Tuesday, March 27, 2007

The future of writing about the future

I've always been fascinated by the ability of science fiction writers to look into the crystal ball of their imaginations and build the world as it may be in some future decade, century or even millenia.

I've often heard people criticize science fiction as a genre because they feel some of the ideas are too "out there", too far fetched. After all, what are the odds we will ever be able to walk through a stable wormhole and emerge in another galaxy, or have our molecules scrambled in a transporter beam? Isn't it highly unlikely we will ever consider a conversation with an alien life form to be as commonplace as one with our next door neighbor?

Some could argue that technology will never advance far enough to allow humans faster-than-light travel or vacations taken on a "holodeck", but having seen how far we've come in a few short years since I've been writing science fiction, I'd like to think the possibilities are as limitless as a writer's imagination.

Just twenty-five years ago, if I had wanted to send a manuscript to a publisher, I would have had to slave away at my electric typewriter to produce the cleanest copy possible and then mail it off to someone who would take months to get back to me. [While I might have had a crude word processor back then, no publisher would have accepted a computer printout of a manuscript]. Today, I still slave over my manuscript to make is as perfect as possible, but in many cases I've had the luxury of transmitting them by e-mail to agents or editors. In several cases I've received replies to query letters in hours or days rather than weeks or months.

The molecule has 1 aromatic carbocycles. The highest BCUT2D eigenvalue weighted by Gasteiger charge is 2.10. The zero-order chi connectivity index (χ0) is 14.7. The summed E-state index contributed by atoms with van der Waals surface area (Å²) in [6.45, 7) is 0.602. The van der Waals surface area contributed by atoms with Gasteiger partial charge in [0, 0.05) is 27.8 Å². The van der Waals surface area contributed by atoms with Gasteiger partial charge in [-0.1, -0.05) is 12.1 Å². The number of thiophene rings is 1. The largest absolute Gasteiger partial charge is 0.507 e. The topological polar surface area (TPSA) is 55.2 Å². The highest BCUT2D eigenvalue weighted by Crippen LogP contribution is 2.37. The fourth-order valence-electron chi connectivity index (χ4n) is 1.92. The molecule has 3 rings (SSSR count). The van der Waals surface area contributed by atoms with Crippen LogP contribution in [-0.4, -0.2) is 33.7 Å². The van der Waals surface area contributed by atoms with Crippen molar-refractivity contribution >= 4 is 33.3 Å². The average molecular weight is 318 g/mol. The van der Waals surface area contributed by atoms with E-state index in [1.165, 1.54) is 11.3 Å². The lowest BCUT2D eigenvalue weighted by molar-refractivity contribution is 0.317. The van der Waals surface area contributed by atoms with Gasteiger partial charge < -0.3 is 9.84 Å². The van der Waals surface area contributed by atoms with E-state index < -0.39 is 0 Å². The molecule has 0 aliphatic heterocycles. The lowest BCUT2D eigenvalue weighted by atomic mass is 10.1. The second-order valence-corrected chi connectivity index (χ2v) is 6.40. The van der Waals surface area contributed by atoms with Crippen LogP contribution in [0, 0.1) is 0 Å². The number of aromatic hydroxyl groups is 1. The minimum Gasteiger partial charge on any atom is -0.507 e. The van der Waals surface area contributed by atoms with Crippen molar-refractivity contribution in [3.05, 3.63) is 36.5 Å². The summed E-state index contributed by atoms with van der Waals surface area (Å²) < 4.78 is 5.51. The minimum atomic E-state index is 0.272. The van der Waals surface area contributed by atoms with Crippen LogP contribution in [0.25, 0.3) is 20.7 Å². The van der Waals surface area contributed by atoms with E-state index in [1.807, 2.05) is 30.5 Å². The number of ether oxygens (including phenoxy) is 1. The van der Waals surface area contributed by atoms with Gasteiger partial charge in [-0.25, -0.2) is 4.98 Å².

A quarter of a century ago, joining a critique group would have meant face to face meetings with other writers in my geographic area [of course, still an option] and handing out carbon copies of my WIP [or paying a printing service to make Xerox copies for me]. Today, I share files with fellow writers who live in California, Nevada and even Australia at the push of a button on my keyboard.

Today I have two websites and a blog through which I communicate with readers and fellow writers. I can purchase books online without even using a credit card thanks to PayPal and I can read those books on my computer or download them to a portable e-reader if I choose. We've come a long way, baby, as they say.

And I wonder where we're going.

If I had my way, twenty five years from now [or maybe a lot sooner] my computer will take dictation or translate my chicken scratch rough drafts into printed words that I can edit. [The programs that already convert speech or hand written script to word processing files that I've tried have turned out to be more frustrating than time saving so far]

Maybe authors will be writing holodeck programs rather than novels, and our fans will be able to walk in the worlds we create and be surrounded by them. Perhaps they will actually play the parts of hero and heroine rather than simply imaginging themselves in the roles.

Maybe a true user interface will allow us to step in to cyber space and hang out with our colleagues all over the globe while we brainstorm our next best selling plots.

Who knows? I can't wait to find out.


Annalee Blysse said...

Reading preferences are a funny thing. I gravitate toward ideas that are "out there." I don't read a lot of contemporary romance, I like the ones that have something that probably won't happen to me like solving a murder.

Bernadette Gardner and Jennifer Colgan said...

That's what I've always liked about reading - I want an experience I can't have in real life. No offense to the contemporary "mom-lit" authors but you won't find me reading about a soccer mom who has to deal with a last minute bake sale - even if she is fighting demons on the side. Too much like real life for me.

Lynda K. Scott said...

Great post, Bernadette! I have to agree about the mundane contemporary novels. Unless they have some paranormal or other worldly feature...well, I live in current times (mostly :D) I don't need to read about them.

Missy Sue said...

Loved the post!!

Cassandra Kane said...

Great post Jen! I'm also one for finding contemporary settings too much like real life to be completely engrossing. And as to technology, how hard is it to remember how we used to cope at work before the computer?